NASA MODIS Image of the day
Fires and Poor Air Quality in West Africa
Fires and Poor Air Quality in West Africa
January 23, 2020

On January 21, 2020, NASA’s Terra satellite passed over West Africa, allowing the Moderate Resolution Imaging Spectroradiometer (MODIS) on board to acquire a true-color image of hundreds of fires burning underneath an expansive shroud of smoke.

Fire activity in this region cycles with the season. In the Sahel and savannas just south of the Sahara Desert, the agricultural burning season begins in Northern Hemisphere fall and progresses toward a peak of activity in mid-winter.

Each red “hot spot” marks where the thermal bands on the instrument detected increased temperature. When combined with typical smoke, as in this image, such hot spots mark actively burning fire. Fires are burning across the entire region, except for where little vegetation exists. Clusters are especially heavy in Ghana (west), with Nigeria (east), also filled with high numbers of fire. The widespread nature, location, and time of year strongly suggest that these fires have been set to clear or manage land for agricultural purposes. A heavy covering of gray smoke stretches over the entire region, even reaching north to the Sahara. The smoke is so thick over some areas that it obscures the feature of the land beneath.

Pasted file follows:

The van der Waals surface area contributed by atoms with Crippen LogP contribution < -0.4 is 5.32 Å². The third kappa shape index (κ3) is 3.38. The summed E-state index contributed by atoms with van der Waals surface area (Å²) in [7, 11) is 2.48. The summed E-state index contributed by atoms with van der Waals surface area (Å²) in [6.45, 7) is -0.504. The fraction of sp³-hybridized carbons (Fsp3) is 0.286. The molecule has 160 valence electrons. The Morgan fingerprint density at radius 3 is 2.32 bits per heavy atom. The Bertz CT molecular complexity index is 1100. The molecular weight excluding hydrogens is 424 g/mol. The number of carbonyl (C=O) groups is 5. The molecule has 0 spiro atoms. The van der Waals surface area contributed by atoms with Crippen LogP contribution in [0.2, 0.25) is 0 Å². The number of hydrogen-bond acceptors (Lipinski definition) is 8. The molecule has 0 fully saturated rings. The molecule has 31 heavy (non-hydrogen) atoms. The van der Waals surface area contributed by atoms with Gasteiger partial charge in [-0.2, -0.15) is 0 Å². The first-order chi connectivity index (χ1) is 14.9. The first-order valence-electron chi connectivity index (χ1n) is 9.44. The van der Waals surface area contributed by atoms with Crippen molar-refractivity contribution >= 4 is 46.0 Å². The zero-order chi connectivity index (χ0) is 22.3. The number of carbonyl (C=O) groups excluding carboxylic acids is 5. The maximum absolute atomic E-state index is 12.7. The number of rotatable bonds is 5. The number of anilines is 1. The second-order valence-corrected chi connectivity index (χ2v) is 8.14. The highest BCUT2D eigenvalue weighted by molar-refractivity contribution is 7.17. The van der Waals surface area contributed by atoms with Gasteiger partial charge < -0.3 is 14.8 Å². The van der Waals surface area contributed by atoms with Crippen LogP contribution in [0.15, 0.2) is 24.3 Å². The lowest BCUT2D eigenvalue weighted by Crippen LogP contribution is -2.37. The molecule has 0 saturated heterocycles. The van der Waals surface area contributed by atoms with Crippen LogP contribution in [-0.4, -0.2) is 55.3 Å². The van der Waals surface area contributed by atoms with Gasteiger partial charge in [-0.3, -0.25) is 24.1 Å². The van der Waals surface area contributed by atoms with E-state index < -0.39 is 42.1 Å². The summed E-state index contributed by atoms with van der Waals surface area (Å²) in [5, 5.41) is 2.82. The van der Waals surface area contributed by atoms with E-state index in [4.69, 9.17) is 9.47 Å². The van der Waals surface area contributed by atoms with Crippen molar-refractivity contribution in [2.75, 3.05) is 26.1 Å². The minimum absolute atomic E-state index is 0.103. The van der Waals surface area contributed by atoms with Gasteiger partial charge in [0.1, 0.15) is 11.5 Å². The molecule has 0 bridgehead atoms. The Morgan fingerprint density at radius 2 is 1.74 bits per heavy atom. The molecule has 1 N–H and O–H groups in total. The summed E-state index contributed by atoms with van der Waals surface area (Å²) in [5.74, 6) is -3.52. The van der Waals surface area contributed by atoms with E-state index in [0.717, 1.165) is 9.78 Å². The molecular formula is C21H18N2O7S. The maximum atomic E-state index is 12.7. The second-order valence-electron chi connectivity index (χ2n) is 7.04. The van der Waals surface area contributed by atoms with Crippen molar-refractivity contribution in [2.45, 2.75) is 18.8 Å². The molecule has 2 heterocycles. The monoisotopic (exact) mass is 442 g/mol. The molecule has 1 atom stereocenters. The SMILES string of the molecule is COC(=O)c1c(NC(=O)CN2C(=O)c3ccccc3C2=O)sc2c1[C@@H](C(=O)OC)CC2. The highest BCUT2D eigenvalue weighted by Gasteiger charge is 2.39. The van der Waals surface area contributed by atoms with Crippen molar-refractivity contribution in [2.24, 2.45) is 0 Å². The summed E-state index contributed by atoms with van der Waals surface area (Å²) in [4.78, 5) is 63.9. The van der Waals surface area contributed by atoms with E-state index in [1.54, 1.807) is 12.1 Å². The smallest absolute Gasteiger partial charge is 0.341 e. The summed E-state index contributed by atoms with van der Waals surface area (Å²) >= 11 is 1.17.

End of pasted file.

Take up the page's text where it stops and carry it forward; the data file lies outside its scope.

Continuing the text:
Image Facts
Satellite: Terra
Date Acquired: 1/21/2020
Resolutions: 1km (327.4 KB), 500m (2.7 MB), 250m (2.9 MB)
Bands Used: 1,4,3
Image Credit: MODIS Land Rapid Response Team, NASA GSFC
 Courtesy of NASA MODIS Website

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